Mrs. Ann said…
If the other child is temporarily under your care (like, if the party's at your house, or if you're babysitting), I'd say Definitely. The same would go for the child of a close friend or relative where there's a relationship of complete trust. But one thing I've learned working in a preschool is that parents are sensitve. I would suggest, in this circumstance, that you redirect Daniel (not that he's doing anything wrong--just sort of as a protection for him) by showing him something else he can play with, if you can, or if you're at a park or something, smiling sweetly at the child (maybe even winking at the parent) and then playing with Daniel in another area.

I think it's a great instinct that's in you--the "teacher" instinct--that comes from being a parent, being a teacher, and being someone who wants the world to be a better place--that gave you the desire to correct the other child. Maybe you could even say something like, "Sweetheart, he's still a baby. He doesn't understand," which shows her you know how she feels, but also lets her know that he isn't trying to hurt her (without making any commentary on her social graces).
Animal said…
Not a parent yet...but, absolutely understand how you feel, and think that Mrs. Ann has the right idea altogether. I would certainly hesitate to outright "scold" another child, no matter how much she may deserve it, in that kind of delicate situation. 'Cause, yeah, the LAST thing you need at this late date is to piss off a memeber of your committee! Sounds like you ultimately handled it very well; kudos to your parenting/teaching skillz!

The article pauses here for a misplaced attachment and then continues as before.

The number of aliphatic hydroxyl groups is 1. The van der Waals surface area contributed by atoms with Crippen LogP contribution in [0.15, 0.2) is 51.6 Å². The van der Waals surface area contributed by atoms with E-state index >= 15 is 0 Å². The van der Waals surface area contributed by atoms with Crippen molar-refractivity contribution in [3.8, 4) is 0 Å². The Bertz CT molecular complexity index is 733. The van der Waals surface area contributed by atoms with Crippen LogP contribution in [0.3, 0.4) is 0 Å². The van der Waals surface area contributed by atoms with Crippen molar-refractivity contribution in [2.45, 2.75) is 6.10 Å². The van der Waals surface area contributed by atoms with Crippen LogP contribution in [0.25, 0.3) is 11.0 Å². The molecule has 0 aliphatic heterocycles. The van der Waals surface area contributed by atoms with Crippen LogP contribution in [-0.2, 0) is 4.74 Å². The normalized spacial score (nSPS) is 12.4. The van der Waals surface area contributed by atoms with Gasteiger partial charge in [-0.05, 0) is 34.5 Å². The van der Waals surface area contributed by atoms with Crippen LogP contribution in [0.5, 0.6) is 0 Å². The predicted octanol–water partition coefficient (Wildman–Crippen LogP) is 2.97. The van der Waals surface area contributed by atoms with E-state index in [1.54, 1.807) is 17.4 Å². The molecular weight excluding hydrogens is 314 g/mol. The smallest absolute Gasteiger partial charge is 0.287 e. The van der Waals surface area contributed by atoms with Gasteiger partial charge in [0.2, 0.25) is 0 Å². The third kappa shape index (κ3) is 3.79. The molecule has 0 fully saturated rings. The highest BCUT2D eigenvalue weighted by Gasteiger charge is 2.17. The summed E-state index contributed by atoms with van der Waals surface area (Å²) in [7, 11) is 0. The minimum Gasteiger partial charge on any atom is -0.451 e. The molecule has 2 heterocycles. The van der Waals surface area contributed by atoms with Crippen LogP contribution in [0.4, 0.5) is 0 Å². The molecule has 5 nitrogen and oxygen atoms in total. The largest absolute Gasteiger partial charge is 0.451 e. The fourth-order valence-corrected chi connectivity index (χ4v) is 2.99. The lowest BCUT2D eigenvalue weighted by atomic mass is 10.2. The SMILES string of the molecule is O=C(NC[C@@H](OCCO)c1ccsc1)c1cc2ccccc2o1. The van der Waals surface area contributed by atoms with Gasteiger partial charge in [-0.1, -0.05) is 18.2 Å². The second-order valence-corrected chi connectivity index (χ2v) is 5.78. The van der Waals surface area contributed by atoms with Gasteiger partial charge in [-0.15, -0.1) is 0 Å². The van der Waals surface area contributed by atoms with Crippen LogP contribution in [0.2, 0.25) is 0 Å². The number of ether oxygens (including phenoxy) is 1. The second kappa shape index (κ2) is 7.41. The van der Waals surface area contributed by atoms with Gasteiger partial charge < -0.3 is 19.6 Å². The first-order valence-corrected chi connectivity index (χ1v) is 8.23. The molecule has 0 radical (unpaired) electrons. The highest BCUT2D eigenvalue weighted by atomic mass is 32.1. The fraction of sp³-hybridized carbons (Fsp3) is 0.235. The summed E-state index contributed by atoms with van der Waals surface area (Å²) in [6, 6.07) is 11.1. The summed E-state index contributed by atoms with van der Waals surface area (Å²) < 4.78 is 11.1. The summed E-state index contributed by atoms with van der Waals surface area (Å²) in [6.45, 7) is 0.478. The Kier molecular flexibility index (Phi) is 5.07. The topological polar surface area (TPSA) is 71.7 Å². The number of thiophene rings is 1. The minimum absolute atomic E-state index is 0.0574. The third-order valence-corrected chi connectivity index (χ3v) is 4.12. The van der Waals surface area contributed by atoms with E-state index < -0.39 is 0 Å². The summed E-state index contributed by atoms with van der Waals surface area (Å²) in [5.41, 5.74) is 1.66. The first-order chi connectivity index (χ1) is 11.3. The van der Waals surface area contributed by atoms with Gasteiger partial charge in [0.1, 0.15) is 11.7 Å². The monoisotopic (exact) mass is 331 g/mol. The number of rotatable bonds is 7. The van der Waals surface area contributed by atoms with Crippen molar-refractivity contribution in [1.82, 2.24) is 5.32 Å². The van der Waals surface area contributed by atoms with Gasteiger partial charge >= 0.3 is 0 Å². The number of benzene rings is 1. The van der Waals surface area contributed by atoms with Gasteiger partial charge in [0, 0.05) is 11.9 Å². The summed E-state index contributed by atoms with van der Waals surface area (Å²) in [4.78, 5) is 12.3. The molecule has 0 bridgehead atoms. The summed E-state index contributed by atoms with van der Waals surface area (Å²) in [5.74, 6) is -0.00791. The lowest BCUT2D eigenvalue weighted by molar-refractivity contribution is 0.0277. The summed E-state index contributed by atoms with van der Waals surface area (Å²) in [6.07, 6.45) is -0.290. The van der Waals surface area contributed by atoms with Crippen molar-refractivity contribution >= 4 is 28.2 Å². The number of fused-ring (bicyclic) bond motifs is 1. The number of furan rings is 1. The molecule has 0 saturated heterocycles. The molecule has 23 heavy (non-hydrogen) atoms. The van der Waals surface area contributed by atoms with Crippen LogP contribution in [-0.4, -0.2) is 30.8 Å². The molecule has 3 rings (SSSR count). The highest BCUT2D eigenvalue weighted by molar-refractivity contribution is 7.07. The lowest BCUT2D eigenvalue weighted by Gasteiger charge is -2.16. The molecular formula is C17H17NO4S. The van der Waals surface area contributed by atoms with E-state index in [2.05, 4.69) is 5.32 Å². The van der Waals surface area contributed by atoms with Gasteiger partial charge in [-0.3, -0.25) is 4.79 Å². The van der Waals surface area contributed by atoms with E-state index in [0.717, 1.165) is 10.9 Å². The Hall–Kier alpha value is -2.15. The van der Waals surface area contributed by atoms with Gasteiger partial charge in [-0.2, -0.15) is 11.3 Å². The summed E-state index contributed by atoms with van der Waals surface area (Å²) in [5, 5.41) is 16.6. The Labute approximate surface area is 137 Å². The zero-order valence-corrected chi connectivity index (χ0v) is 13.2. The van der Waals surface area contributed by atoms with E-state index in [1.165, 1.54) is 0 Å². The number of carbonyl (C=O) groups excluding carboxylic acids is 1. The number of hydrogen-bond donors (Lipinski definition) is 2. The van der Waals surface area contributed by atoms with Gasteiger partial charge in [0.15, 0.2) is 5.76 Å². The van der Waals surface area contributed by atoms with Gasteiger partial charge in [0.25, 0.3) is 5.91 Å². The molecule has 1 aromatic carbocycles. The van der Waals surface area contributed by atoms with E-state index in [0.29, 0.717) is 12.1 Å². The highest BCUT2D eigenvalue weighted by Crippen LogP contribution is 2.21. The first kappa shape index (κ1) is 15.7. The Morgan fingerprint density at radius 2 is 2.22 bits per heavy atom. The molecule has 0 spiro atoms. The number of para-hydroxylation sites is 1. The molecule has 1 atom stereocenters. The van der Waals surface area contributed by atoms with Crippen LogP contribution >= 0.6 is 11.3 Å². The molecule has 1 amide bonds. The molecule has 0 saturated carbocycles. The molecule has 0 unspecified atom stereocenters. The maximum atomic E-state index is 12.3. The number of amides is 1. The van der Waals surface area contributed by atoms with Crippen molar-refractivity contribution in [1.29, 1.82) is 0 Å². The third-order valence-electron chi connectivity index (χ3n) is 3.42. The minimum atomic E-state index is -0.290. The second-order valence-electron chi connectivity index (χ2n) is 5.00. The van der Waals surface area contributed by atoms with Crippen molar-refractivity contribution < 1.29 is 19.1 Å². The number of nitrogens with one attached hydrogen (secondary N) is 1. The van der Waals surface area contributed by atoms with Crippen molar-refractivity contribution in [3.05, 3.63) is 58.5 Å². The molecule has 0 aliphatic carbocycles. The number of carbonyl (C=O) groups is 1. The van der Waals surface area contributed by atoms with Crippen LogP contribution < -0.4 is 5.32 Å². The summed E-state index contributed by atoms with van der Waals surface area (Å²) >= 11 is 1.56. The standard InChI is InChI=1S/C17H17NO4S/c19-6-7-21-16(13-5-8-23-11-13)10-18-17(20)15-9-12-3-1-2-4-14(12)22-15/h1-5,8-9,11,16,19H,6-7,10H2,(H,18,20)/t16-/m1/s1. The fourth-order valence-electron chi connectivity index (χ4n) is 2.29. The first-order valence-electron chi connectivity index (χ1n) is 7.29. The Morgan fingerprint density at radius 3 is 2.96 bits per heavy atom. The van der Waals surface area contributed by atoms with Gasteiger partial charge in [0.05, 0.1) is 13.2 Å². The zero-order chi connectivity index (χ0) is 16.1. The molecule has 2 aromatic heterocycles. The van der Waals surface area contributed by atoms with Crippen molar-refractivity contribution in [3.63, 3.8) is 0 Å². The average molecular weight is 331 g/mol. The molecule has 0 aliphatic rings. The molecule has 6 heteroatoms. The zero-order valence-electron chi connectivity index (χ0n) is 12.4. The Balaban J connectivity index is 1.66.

Suze said…
i almost moved daniel out of her cradle so she would stop yelling, but the stubborn in me was annoyed with her behavior, so that's why i told her he wasn't hurting anything, rather than moving him. i would never have actually "scolded" her, esp in her own home with her mom around.
Anonymous said…
An irrelevant story. Because I was too young to remember it. I rely on my memory of what Aunt Mildred told me.

My parents and I went north the 40 miles to visit my grandparents, and I guess Aunt Mildred was there. Then my parents went somewhere to do something and left me in the care of the remaining three. When they returned I went crying to my mom and complained that Aunt Mildred had spanked me. My mother's reaction? "Oh? What did you do to deserve it?"

This lesson cannot be applied, I am afraid, to a family member of your committee.

Anonymous said…
Ann's suggestion is excellent and better than mine, which is to model appropriate behavior for the child. "Let's try that again. You can ask: Would you please not sit in the cradle? I'm afraid it might break."
Since the mother is on your committee, you do need to walk on eggs.
Suze said…
funny thing is, daniel's too young to have responded to her request, no matter how rude or polite she was about it. but these suggestions i'll definitely keep in mind next time around!